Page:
The effect on traffic made me think about the extent to which Camberwell commuters rely on the bus to get to work. Census data from 2011 shows just how dependent we are – out of more than 8,500 wards in England and Wales, the six with the highest percentage of residents in employment who use the bus to get to work is:

Camberwell Green 44.3%
Peckham 44.2%
Faraday 43.9%
Livesey 41.1%
East Walworth 38.9%
Brunswick Park 38.6%

Source: Office for National Statistics, Neighbourhood Statistics, Method of Travel to Work (QS701EW), 2011

In other words, our little area of London is unique in the whole of England and Wales in terms of its reliance on the bus. The reasons for this are interlinked. With the exception of South Bermondsey and Denmark Hill stations, there are no other rail or tube links across the six wards. As with much of inner London, car ownership is low – between 60% (Brunswick Park) and 69% (Camberwell Green) of households do not own a car. Only 7% of commuters across the six wards cycle to work, which compares to upwards of 20% in areas of Hackney (although hopefully this will change once the new cycling infrastructure is in place). By contrast, the bus network is very comprehensive. 15 different bus routes pass through Camberwell Green, which is one more than Piccadilly Circus. During rush hour on Camberwell Road, the interval between northbound buses is usually less than a minute.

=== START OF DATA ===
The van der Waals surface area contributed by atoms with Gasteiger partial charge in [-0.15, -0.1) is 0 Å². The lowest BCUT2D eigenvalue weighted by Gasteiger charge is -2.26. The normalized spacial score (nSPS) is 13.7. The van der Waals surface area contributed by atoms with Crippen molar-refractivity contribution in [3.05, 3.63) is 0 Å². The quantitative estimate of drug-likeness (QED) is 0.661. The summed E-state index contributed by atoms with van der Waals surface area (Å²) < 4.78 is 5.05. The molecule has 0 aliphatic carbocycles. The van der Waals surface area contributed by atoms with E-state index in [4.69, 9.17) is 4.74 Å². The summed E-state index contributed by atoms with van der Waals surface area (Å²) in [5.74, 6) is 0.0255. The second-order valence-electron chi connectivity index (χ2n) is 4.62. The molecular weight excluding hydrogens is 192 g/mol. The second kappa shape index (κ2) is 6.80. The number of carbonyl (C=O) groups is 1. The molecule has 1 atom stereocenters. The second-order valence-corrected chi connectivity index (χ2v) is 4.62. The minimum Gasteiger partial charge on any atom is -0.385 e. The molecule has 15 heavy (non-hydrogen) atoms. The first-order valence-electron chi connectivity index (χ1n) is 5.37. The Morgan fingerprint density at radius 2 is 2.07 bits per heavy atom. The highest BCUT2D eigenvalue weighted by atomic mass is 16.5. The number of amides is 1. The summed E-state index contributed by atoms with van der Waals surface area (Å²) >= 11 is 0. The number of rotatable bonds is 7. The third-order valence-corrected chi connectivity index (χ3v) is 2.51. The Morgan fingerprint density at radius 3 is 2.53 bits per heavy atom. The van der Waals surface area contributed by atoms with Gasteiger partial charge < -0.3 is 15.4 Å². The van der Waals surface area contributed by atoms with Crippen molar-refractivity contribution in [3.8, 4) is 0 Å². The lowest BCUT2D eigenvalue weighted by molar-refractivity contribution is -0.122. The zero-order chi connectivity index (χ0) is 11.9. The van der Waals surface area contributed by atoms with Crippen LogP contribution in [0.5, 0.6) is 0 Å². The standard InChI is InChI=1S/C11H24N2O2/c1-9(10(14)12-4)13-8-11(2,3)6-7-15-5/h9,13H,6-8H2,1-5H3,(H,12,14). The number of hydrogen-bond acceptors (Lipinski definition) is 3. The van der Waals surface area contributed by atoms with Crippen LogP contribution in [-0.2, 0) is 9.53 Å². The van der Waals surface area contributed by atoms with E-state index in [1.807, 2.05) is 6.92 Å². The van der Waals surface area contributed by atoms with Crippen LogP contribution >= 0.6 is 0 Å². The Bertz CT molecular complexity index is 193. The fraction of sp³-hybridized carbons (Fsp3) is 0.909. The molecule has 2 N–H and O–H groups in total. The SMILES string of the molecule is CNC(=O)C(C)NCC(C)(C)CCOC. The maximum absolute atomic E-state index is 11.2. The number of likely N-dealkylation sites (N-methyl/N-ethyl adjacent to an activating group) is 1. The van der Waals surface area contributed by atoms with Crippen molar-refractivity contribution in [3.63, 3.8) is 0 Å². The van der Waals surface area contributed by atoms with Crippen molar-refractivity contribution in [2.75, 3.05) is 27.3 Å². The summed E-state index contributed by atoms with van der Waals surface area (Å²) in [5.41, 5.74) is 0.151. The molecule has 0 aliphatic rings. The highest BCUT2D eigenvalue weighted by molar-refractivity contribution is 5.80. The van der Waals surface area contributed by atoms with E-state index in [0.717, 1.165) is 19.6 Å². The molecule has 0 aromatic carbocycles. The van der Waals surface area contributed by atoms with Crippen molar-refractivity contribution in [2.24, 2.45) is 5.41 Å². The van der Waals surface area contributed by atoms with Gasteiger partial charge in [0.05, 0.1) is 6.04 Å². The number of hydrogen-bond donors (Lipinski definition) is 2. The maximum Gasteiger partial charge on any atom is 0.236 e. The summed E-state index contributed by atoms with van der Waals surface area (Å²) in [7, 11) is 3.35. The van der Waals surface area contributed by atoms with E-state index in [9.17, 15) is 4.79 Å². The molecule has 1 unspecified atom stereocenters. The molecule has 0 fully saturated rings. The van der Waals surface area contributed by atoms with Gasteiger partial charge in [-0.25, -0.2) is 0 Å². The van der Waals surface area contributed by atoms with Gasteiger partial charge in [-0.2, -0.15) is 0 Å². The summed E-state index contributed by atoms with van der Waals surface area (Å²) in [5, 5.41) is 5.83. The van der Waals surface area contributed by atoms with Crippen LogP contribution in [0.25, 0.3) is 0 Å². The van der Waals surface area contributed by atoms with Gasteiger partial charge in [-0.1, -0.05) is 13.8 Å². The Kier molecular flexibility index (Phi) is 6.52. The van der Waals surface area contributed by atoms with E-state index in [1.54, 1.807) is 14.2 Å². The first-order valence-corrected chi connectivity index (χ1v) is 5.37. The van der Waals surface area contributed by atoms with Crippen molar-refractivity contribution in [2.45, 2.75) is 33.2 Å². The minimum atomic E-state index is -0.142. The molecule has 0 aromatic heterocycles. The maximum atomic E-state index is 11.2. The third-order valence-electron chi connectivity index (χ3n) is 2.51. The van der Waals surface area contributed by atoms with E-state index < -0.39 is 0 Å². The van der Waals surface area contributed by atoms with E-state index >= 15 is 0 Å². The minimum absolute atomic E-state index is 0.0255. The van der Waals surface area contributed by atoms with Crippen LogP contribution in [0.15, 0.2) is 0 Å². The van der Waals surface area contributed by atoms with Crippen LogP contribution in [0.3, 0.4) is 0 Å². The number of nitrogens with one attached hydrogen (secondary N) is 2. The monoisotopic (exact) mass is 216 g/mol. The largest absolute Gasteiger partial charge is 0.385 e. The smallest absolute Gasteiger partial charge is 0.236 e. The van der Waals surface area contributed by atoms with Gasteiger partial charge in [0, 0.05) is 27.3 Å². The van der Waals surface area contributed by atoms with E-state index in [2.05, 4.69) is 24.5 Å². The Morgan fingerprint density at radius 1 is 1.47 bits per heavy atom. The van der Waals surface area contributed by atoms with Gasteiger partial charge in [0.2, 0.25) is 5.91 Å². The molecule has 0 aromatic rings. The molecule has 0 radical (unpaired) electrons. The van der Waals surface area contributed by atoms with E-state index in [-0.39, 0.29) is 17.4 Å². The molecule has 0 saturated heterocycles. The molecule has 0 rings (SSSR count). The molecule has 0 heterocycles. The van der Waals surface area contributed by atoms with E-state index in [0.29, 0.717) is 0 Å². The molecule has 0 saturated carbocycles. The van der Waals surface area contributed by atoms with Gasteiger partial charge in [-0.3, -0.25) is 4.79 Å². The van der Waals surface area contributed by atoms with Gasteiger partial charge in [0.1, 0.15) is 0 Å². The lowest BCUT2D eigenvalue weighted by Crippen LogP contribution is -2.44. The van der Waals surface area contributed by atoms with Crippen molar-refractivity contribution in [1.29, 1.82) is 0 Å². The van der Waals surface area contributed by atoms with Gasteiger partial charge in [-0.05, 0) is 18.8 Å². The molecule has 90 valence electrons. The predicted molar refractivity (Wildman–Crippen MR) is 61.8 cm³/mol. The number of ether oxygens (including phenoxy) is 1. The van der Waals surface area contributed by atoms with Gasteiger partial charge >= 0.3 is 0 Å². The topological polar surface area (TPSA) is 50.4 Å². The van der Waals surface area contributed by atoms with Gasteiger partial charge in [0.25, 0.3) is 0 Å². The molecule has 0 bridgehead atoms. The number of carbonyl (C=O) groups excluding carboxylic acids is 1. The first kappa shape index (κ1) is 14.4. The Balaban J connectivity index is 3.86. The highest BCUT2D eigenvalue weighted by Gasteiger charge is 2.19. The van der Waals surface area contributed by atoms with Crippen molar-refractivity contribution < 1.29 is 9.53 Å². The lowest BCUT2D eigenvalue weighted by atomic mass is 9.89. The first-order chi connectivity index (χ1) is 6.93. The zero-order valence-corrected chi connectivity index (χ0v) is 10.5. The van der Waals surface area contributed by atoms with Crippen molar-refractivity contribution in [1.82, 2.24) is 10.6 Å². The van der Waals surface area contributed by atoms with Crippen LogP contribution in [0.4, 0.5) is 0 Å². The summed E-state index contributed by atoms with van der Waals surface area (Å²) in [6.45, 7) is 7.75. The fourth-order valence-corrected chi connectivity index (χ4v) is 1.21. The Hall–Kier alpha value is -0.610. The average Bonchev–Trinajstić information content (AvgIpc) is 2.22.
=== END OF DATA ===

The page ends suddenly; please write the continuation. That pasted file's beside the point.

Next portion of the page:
Just another reason, if one were needed, why Camberwell is special.

Camberwell’s view of St Paul’s Cathedral Update

In 2014 and earlier this year I wrote about the proposal for residential towers on Park Street near Tate Modern that threatened the view of St Paul’s Cathedral from the northwest corner of Camberwell Green. In response to the concerns raised by local residents, the developer reduced the height of the tallest tower by two storeys, and in the summer Southwark Council gave the go-ahead for the project. The new building will still have an adverse effect on the view of the drum of the Cathedral, but the view of the dome should be preserved. It is probably the best outcome we could have expected, so thank you to all those who wrote to the Council to object to the original proposal.